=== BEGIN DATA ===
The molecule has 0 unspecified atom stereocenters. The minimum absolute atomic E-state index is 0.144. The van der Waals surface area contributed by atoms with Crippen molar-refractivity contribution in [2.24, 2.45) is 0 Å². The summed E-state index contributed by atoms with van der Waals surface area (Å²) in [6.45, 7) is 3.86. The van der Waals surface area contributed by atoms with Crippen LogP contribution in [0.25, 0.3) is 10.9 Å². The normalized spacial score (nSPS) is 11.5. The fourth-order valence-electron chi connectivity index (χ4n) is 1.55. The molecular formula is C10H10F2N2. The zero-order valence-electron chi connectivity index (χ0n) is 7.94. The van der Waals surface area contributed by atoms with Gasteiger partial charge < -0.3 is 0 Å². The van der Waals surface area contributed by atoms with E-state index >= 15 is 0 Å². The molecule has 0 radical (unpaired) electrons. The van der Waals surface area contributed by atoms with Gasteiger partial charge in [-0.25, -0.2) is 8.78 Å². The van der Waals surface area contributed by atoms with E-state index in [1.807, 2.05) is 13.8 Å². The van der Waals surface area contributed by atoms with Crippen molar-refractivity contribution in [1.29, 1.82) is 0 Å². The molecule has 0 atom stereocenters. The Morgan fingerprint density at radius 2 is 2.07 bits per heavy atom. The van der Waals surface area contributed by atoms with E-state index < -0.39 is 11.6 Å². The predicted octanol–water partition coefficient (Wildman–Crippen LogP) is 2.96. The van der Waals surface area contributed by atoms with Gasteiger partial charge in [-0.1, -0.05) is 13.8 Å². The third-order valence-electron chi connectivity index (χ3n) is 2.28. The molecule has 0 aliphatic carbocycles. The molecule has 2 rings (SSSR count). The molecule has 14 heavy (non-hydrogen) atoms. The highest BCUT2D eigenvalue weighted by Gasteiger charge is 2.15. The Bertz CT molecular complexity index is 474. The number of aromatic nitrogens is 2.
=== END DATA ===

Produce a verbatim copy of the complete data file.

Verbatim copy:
The molecule has 0 unspecified atom stereocenters. The minimum absolute atomic E-state index is 0.144. The van der Waals surface area contributed by atoms with Crippen molar-refractivity contribution in [2.24, 2.45) is 0 Å². The summed E-state index contributed by atoms with van der Waals surface area (Å²) in [6.45, 7) is 3.86. The van der Waals surface area contributed by atoms with Crippen LogP contribution in [0.25, 0.3) is 10.9 Å². The normalized spacial score (nSPS) is 11.5. The fourth-order valence-electron chi connectivity index (χ4n) is 1.55. The molecular formula is C10H10F2N2. The zero-order valence-electron chi connectivity index (χ0n) is 7.94. The van der Waals surface area contributed by atoms with Gasteiger partial charge < -0.3 is 0 Å². The van der Waals surface area contributed by atoms with E-state index >= 15 is 0 Å². The molecule has 0 radical (unpaired) electrons. The van der Waals surface area contributed by atoms with Gasteiger partial charge in [-0.25, -0.2) is 8.78 Å². The van der Waals surface area contributed by atoms with E-state index in [1.807, 2.05) is 13.8 Å². The van der Waals surface area contributed by atoms with Crippen molar-refractivity contribution in [1.29, 1.82) is 0 Å². The molecule has 0 atom stereocenters. The Morgan fingerprint density at radius 2 is 2.07 bits per heavy atom. The van der Waals surface area contributed by atoms with E-state index < -0.39 is 11.6 Å². The predicted octanol–water partition coefficient (Wildman–Crippen LogP) is 2.96. The van der Waals surface area contributed by atoms with Gasteiger partial charge in [-0.1, -0.05) is 13.8 Å². The third-order valence-electron chi connectivity index (χ3n) is 2.28. The molecule has 0 aliphatic carbocycles. The molecule has 2 rings (SSSR count). The molecule has 14 heavy (non-hydrogen) atoms. The highest BCUT2D eigenvalue weighted by Gasteiger charge is 2.15. The Bertz CT molecular complexity index is 474. The number of aromatic nitrogens is 2.